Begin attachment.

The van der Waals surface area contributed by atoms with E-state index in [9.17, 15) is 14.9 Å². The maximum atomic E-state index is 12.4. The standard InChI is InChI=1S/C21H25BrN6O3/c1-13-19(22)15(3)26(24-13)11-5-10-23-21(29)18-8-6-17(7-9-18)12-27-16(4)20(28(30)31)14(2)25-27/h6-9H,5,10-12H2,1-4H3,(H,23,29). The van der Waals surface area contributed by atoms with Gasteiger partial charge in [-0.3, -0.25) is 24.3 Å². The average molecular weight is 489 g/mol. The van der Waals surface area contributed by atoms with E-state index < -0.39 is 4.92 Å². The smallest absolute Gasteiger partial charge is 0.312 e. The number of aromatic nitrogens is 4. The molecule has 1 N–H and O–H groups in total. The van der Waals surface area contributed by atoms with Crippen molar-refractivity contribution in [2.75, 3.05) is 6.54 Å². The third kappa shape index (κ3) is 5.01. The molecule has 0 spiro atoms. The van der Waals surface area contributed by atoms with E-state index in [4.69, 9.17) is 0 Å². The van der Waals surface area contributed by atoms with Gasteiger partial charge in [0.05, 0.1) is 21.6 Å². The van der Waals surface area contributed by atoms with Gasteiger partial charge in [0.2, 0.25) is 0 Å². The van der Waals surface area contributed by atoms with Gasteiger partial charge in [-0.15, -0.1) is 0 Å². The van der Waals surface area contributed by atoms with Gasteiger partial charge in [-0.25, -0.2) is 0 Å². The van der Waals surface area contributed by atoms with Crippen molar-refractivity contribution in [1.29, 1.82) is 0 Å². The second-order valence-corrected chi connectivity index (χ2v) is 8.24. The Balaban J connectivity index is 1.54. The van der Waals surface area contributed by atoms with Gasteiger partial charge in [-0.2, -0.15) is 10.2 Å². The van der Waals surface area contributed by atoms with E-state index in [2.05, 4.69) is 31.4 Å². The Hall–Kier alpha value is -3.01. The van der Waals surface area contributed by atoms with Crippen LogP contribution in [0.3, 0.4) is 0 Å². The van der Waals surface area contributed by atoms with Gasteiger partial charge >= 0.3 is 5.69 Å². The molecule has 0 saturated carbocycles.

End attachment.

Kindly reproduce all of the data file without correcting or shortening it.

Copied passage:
The van der Waals surface area contributed by atoms with E-state index in [9.17, 15) is 14.9 Å². The maximum atomic E-state index is 12.4. The standard InChI is InChI=1S/C21H25BrN6O3/c1-13-19(22)15(3)26(24-13)11-5-10-23-21(29)18-8-6-17(7-9-18)12-27-16(4)20(28(30)31)14(2)25-27/h6-9H,5,10-12H2,1-4H3,(H,23,29). The van der Waals surface area contributed by atoms with Gasteiger partial charge in [-0.3, -0.25) is 24.3 Å². The average molecular weight is 489 g/mol. The van der Waals surface area contributed by atoms with E-state index < -0.39 is 4.92 Å². The smallest absolute Gasteiger partial charge is 0.312 e. The number of aromatic nitrogens is 4. The molecule has 1 N–H and O–H groups in total. The van der Waals surface area contributed by atoms with Crippen molar-refractivity contribution in [2.75, 3.05) is 6.54 Å². The third kappa shape index (κ3) is 5.01. The molecule has 0 spiro atoms. The van der Waals surface area contributed by atoms with E-state index in [4.69, 9.17) is 0 Å². The van der Waals surface area contributed by atoms with Gasteiger partial charge in [0.05, 0.1) is 21.6 Å². The van der Waals surface area contributed by atoms with Gasteiger partial charge in [0.2, 0.25) is 0 Å². The van der Waals surface area contributed by atoms with Gasteiger partial charge in [-0.15, -0.1) is 0 Å². The van der Waals surface area contributed by atoms with Gasteiger partial charge in [-0.25, -0.2) is 0 Å². The van der Waals surface area contributed by atoms with Crippen molar-refractivity contribution in [1.29, 1.82) is 0 Å². The second-order valence-corrected chi connectivity index (χ2v) is 8.24. The Balaban J connectivity index is 1.54. The van der Waals surface area contributed by atoms with Gasteiger partial charge in [-0.2, -0.15) is 10.2 Å². The van der Waals surface area contributed by atoms with E-state index in [2.05, 4.69) is 31.4 Å². The Hall–Kier alpha value is -3.01. The van der Waals surface area contributed by atoms with Crippen LogP contribution in [0.3, 0.4) is 0 Å². The van der Waals surface area contributed by atoms with Gasteiger partial charge >= 0.3 is 5.69 Å². The molecule has 0 saturated carbocycles.